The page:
Developing a learning style before starting school
When your child starts school, it’s not so much what they know as how they learn that will have the greatest influence on their time in education. Alex Hasell, the co-founder of Little Hands Learning, explains how to prepare your little one for the world of learning.
What is an effective learner?
The key characteristics of an effective learner, as defined in the National Curriculum, are:
- playing and exploring
- active learning
- creating and critical thinking
So, how can you develop these characteristics in your child before their first day at primary school? The following activities will help...
1. Getting outdoors
There are endless opportunities for play outdoors but some easy ones are:
The great outdoors is an exciting and enabling environment which is exactly what children need to develop their playing and exploring characteristic.
Whilst playing outside, children are not only learning about the world around them, but also how to think critically and make links between what they already know. This, in turn, helps them understand new concepts. Give children time to think, talk and ask questions when you are outside together.
Of course, weather will sometimes stop play, but there are plenty of things to do indoors…
2. Art activities
Some parents are filled with a sense of dread at the thought of art activities. You can keep it very simple though and just use what you have to hand at home. Paper, crayons, watercolours, poster paint and chalk can all be used to enable and encourage your child to experiment, create and explore as they wish. Art activities will encourage children to have a go at trying something new.
During these art activities it’s important for children to have opportunities to express themselves. The less structured the better! It’s not about the end product; the process in which your child creates the art is much more important.
After the artwork is finished, try to lead a discussion with them and ask questions so they can reflect on what they have created. For example: “Tell me about your painting?” or “Is there anything you would change about your picture?” These types of questions will support the development of critical thinking skills.
3. Small world play
Small world play involves creating a miniature world for your child to explore. It can be a farm, a pond, an ocean or whatever your child is interested in. It doesn’t have to be overly complicated and you can use whatever you have to hand. Animal or people figures, toy cars, pebbles, water and natural items all work well in small-world play.
This is also a great opportunity for open-ended play. It enables your child to explore how they wish. There are no right or wrong ways to play through this type of activity; they are free to imagine, explore and interact.
Small world play is also a fantastic opportunity to develop their language which will then support them in other areas of the curriculum. Whilst they play it is important to not only talk to them and join in but also to allow them some time to play independently.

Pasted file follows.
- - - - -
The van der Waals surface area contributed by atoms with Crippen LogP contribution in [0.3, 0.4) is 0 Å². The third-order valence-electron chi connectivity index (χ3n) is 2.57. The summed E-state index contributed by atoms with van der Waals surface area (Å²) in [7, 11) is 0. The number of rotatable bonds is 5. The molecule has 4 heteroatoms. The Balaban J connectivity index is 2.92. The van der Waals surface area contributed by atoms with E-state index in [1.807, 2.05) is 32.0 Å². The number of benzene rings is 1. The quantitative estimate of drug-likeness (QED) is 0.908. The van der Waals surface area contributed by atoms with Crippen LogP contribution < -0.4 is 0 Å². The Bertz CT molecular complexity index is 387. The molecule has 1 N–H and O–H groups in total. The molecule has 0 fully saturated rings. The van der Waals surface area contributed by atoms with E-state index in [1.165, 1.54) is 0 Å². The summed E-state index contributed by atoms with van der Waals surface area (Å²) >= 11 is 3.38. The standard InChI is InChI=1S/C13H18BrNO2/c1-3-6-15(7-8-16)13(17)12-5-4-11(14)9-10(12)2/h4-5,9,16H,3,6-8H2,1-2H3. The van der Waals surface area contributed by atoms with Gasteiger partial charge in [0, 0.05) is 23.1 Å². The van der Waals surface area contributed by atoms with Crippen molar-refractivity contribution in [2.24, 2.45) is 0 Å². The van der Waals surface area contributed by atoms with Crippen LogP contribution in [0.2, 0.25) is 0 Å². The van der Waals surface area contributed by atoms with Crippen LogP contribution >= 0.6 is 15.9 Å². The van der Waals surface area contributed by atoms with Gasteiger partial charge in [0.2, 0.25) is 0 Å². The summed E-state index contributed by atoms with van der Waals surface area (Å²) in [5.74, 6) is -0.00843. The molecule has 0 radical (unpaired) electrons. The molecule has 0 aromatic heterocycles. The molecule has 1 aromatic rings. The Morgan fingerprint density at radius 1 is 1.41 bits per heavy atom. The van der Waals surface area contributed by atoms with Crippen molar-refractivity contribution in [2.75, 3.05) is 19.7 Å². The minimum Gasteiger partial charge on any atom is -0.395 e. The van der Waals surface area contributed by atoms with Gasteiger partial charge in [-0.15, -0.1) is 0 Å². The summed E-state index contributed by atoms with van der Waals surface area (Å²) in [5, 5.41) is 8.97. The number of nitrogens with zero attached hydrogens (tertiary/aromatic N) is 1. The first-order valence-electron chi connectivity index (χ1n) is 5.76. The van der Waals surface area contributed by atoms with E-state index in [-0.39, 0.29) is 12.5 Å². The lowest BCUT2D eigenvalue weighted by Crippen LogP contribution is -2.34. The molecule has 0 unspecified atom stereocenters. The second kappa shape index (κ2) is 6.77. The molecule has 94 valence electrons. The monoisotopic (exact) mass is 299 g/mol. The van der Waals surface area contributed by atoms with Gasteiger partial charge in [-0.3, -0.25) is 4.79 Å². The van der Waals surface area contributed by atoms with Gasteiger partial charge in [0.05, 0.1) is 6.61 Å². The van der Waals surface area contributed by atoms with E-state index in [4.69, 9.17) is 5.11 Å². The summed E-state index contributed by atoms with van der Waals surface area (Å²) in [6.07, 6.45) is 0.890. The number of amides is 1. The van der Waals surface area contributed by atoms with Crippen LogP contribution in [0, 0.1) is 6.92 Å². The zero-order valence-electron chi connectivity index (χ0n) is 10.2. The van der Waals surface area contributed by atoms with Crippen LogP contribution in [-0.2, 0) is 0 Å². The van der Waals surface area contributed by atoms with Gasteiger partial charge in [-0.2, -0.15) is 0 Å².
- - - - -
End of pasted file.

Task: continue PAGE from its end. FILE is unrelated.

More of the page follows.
This is the perfect safe environment for children to explore what happens when things go wrong. It’s important for children to learn that things don’t always go right and equally important for them to understand that this is ok and that we can learn through these experiences. This builds resilience within your children — a very important part of preparing them for primary school life.
4. Simple science experiments
There are endless science experiments that are simple enough for children to try. Some easy ones are:
- floating and sinking a range of different natural objects or items from around the house
- mixing baking powder and vinegar to create a reaction
- melting ice using warm water or salt
Science experiments are a brilliant way to allow children to develop all the characteristics of an effective learner at once. Through science, children can explore, hypothesise and investigate. Science experiments are always exciting and lots of fun, giving a child the motivation to engage and persist with the activity even if it doesn’t go to plan. This will develop the characteristic of active learning that will be vital when they are at school and need to focus and persevere.
5. Sensory play
Sensory play is any activity that engages at least one of your child’s senses.
Fantastic (and easy!) options for sensory play are:
- coloured rice
- cold water scented with either fruit or herbal tea
These could all be presented in a tray with different tools, utensils, toys or containers and then your child can play freely.
Sensory play, like art activities, is great for helping children develop a give-it-a-go attitude as part of the playing and exploring characteristic. They can investigate and explore the different materials and they are able to think creatively about how they can play.
Sensory play also lends itself to developing finger strength and fine motor skills, which are important skills children will need when they start writing at school. Developing these physical skills whilst playing will allow children to enhance their progress in primary school.
More tips and resources for starting school
Alex Hasell is a former teacher and co-founder of Little Hands Learning, an educational and eco-friendly subscription box for children aged three to six years. The play-based activities are handcrafted and designed by teachers to focus on key areas of the National Curriculum. The curated books together with the activities help nurture healthy minds and encourage early literacy skills, giving children the best start to their education.
You can also explore the Nursery resources and worksheets on TheSchoolRun for practice activities and download My starting school scrapbook and First Day of school signs to get into a positive, excited mindset for starting school in September!